In March 2008, the FASB issued SFAS No. 161, “Disclosures about Derivative Instruments and Hedging Activities.” The new standard is intended to improve financial reporting about derivative instruments and hedging activities by requiring enhanced disclosures to enable investors to better understand their effects on an entity’s financial position, financial performance, and cash flows. It is effective for financial statements issued for fiscal years and interim periods beginning after November 15, 2008. We are currently evaluating the provisions of this statement and the impact, if any, this statement will have on our disclosures.
 
    In February 2008, the FASB issued FSP FAS 157-2, “Effective date of FASB Statement No. 157”. This statement defers the effective date of FAS 157 for all non-financial assets and non-financial liabilities measured on a non-recurring basis to fiscal years beginning after November 15, 2008, and interim periods within those fiscal years. We are currently evaluating the requirements of this statement and the impact, if any, this statement will have on our financial position and results of operations.

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    Cash and cash equivalents
 
    We consider cash equivalents to be money market funds and investments with original maturities of three months or less.
 
    Reclassifications
 
    Certain reclassifications have been made in the accompanying financial statements to 2007 and 2006 amounts to allow for consistent financial reporting.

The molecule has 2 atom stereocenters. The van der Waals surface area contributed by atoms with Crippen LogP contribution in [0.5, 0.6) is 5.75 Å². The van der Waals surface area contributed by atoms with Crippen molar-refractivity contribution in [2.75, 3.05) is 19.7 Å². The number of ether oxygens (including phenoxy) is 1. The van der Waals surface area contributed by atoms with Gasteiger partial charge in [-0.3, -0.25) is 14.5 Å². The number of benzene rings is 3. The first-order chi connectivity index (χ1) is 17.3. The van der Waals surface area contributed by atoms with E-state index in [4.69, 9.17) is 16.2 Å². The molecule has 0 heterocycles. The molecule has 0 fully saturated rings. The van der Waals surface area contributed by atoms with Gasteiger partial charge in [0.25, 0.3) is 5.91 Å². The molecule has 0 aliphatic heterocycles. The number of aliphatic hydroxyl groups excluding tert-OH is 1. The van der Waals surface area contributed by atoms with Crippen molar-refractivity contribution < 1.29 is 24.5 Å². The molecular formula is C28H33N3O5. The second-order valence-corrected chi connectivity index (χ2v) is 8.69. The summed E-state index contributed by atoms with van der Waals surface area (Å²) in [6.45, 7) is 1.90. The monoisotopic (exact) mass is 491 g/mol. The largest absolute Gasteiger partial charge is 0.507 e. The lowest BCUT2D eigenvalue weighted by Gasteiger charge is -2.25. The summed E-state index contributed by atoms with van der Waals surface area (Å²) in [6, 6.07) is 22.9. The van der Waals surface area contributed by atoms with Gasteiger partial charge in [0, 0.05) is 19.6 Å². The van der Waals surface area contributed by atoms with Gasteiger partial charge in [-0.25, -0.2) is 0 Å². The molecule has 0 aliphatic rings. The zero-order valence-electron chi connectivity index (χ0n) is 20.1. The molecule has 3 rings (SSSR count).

3.   Related party transactions
 
    We provided certain services to C-BASS and Sherman in 2007 and 2006 in exchange for fees. In addition, C-BASS provided certain services to us during 2008, 2007 and 2006 in exchange for fees. The net impact of these transactions was not material to us.
 
4.   Investments
 
    The amortized cost, gross unrealized gains and losses and fair value of the investment portfolio at December 31, 2008 and 2007 are shown below. Debt securities consist of fixed maturities and short-term investments.
                                 
            Gross     Gross        
    Amortized     Unrealized     Unrealized     Fair  
December 31, 2008:   Cost     Gains     Losses     Value  
            (In thousands of dollars)          
U.S. Treasury securities and obligations of U.S. government corporations and agencies
  $ 168,917     $ 21,297     $ (405 )   $ 189,809  
Obligations of U.S. states and political subdivisions
    6,401,903       141,612       (237,575 )     6,305,940  
Corporate debt securities
    314,648       6,278       (4,253 )     316,673  
Mortgage-backed securities
    151,774       3,307       (14,251 )     140,830  
Debt securities issued by foreign sovereign governments
    83,448       6,203             89,651  
 
                       
Total debt securities
    7,120,690       178,697       (256,484 )     7,042,903  
Equity securities
    2,778             (145 )     2,633  
 
                       
 
                               
Total investment portfolio
  $ 7,123,468     $ 178,697     $ (256,629 )   $ 7,045,536  
 
                       

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            Gross     Gross        
    Amortized     Unrealized     Unrealized     Fair  
December 31, 2007:   Cost     Gains     Losses     Value  
            (In thousands of dollars)          
U.S. Treasury securities and obligations of U.S. government corporations and agencies
  $ 128,708     $ 3,462     $ (804 )   $ 131,366  
Obligations of U.S. states and political subdivisions
    4,958,994       132,094       (26,109 )     5,064,979  
Corporate debt securities
    449,380       4,625       (8,206 )     445,799  
Mortgage-backed securities
    164,974       1,118       (1,486 )     164,606  
Debt securities issued by foreign sovereign governments
    89,506       57       (2,722 )     86,841  
 
                       
Total debt securities
    5,791,562       141,356       (39,327 )     5,893,591  
Equity securities
    2,689       1       (48 )     2,642  
 
                       
 
                               
Total investment portfolio